Fueling begins with chilling liquid oxygen lines for the core stage of the rocket. Then, liquid oxygen and liquid hydrogen fill the core stage through these lines, getting topped off and replenished as some of the supercold propellant boils off, according to the agency. The team will chill propellant lines for the rocket’s upper stage as well, but not release any propellant due to the existing valve issue.

The Artemis rocket core stage can hold 198,000 gallons (900,126 liters) of liquid oxygen that is cooled to negative 297 degrees Fahrenheit (negative 182 degrees Celsius). A total of 537,000 gallons of propellant will be loaded into the rocket when the core stage is fully fueled.

The team experienced several stops and starts while loading the liquid oxygen and liquid hydrogen. The latest issue was a leak “identified in the tail service mast umbilical.”

“Hydrogen is extremely hazardous, cold, and a small molecule that is known for leaking. All of these systems have been sealed, leak checked and tested to the highest extent possible prior to wet dress rehearsal,” according to a tweet from Jeremy Parsons, deputy director of the Exploration Ground Systems program at Kennedy Space Center.

“Under the unique operating conditions with the rocket we are prepared and know leaks are a realistic possibility. We have amazing hazardous gas and leak detection systems that keep the rocket safe and alert us to conditions outside of normal parameters.”

The team will continue chilling down the hydrogen lines connected to the upper stage of the rocket to collect more data, and there are no plans to load liquid hydrogen or liquid oxygen into the upper stage tanks.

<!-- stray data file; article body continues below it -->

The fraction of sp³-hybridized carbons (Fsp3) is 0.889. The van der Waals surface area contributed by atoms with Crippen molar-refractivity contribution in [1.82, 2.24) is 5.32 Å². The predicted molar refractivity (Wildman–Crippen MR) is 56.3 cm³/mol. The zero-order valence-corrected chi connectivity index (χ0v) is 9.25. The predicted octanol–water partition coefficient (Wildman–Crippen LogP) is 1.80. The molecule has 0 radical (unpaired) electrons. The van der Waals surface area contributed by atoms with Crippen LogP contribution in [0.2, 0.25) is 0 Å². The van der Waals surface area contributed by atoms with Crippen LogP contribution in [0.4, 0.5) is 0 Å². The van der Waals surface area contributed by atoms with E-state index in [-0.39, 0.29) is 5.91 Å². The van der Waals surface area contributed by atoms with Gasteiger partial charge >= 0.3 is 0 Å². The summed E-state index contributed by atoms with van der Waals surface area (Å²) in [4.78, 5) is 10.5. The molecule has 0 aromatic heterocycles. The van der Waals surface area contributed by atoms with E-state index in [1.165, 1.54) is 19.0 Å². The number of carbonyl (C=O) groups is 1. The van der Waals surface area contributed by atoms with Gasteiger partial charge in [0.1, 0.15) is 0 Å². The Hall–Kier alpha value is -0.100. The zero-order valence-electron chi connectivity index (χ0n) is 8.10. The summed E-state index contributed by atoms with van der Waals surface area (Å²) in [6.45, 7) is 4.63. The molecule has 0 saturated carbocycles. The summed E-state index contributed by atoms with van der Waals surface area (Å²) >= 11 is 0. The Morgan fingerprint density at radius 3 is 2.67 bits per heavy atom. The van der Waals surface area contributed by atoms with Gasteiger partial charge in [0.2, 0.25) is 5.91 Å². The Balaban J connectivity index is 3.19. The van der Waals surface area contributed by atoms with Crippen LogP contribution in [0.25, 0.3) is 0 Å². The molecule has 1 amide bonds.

The core stage liquid hydrogen tank will remain at about 5% full, and the liquid oxygen is no longer being loaded.

Learning valuable lessons

Once this test is complete, the Artemis I rocket will be rolled back into the Vehicle Assembly Building at the space center.

The previous attempts at the wet dress rehearsal have already provided valuable insight, officials said, even as the team has worked through various issues.

“We have completed a lot of the test requirements that we needed to get out of wet dress activity,” Whitmeyer said. “We have a few more that we’re going to get to on Thursday. The mega moon rocket is in great shape and we’re treating it very carefully.”

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While the exact issues identified during the test attempts weren’t anticipated, it’s part of the process when testing out a new rocket.

“I can say that these will probably not be the last challenges we’ll encounter,” said Mike Sarafin, Artemis mission manager at NASA Headquarters, during the conference. “But I’m confident that we have the right team in place and the ability to rally around those problems and overcome them is something that we take pride in.”

The results of the wet dress rehearsal will determine when the uncrewed Artemis I will launch on a mission that goes beyond the moon and returns to Earth. This mission will kick off NASA’s Artemis program, which is expected to return humans to the moon and land the first woman and the first person of color on the lunar surface by 2025.

The current launch window capabilities include June 6 through June 16, June 29 through July 17 and July 26 through August 9, Sarafin said.